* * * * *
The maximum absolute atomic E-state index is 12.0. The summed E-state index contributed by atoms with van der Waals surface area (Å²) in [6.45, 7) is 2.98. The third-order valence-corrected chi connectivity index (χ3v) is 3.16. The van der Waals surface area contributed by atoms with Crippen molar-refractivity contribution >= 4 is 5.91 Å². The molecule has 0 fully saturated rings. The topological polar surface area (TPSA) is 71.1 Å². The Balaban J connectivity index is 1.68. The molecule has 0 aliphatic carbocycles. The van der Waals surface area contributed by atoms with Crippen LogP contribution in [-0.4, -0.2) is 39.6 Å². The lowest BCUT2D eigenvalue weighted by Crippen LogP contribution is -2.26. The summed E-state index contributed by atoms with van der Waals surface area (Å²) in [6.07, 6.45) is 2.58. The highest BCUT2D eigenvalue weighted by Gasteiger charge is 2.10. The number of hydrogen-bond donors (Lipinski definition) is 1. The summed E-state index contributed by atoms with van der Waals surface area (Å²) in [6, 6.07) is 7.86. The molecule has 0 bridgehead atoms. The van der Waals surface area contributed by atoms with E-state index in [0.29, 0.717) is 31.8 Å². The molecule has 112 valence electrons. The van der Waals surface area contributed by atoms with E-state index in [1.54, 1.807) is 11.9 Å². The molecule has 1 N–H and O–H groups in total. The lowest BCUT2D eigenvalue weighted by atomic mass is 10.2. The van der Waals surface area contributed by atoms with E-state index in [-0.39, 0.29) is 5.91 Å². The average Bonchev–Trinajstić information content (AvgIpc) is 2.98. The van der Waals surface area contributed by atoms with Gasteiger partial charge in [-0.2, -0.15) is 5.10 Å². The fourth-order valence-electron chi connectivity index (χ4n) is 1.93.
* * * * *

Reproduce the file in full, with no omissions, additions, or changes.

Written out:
The maximum absolute atomic E-state index is 12.0. The summed E-state index contributed by atoms with van der Waals surface area (Å²) in [6.45, 7) is 2.98. The third-order valence-corrected chi connectivity index (χ3v) is 3.16. The van der Waals surface area contributed by atoms with Crippen molar-refractivity contribution >= 4 is 5.91 Å². The molecule has 0 fully saturated rings. The topological polar surface area (TPSA) is 71.1 Å². The Balaban J connectivity index is 1.68. The molecule has 0 aliphatic carbocycles. The van der Waals surface area contributed by atoms with Crippen LogP contribution in [-0.4, -0.2) is 39.6 Å². The lowest BCUT2D eigenvalue weighted by Crippen LogP contribution is -2.26. The summed E-state index contributed by atoms with van der Waals surface area (Å²) in [6.07, 6.45) is 2.58. The highest BCUT2D eigenvalue weighted by Gasteiger charge is 2.10. The number of hydrogen-bond donors (Lipinski definition) is 1. The summed E-state index contributed by atoms with van der Waals surface area (Å²) in [6, 6.07) is 7.86. The molecule has 0 bridgehead atoms. The van der Waals surface area contributed by atoms with E-state index in [0.29, 0.717) is 31.8 Å². The molecule has 112 valence electrons. The van der Waals surface area contributed by atoms with E-state index in [1.54, 1.807) is 11.9 Å². The molecule has 1 N–H and O–H groups in total. The lowest BCUT2D eigenvalue weighted by atomic mass is 10.2. The van der Waals surface area contributed by atoms with E-state index in [-0.39, 0.29) is 5.91 Å². The average Bonchev–Trinajstić information content (AvgIpc) is 2.98. The van der Waals surface area contributed by atoms with Gasteiger partial charge in [-0.2, -0.15) is 5.10 Å². The fourth-order valence-electron chi connectivity index (χ4n) is 1.93.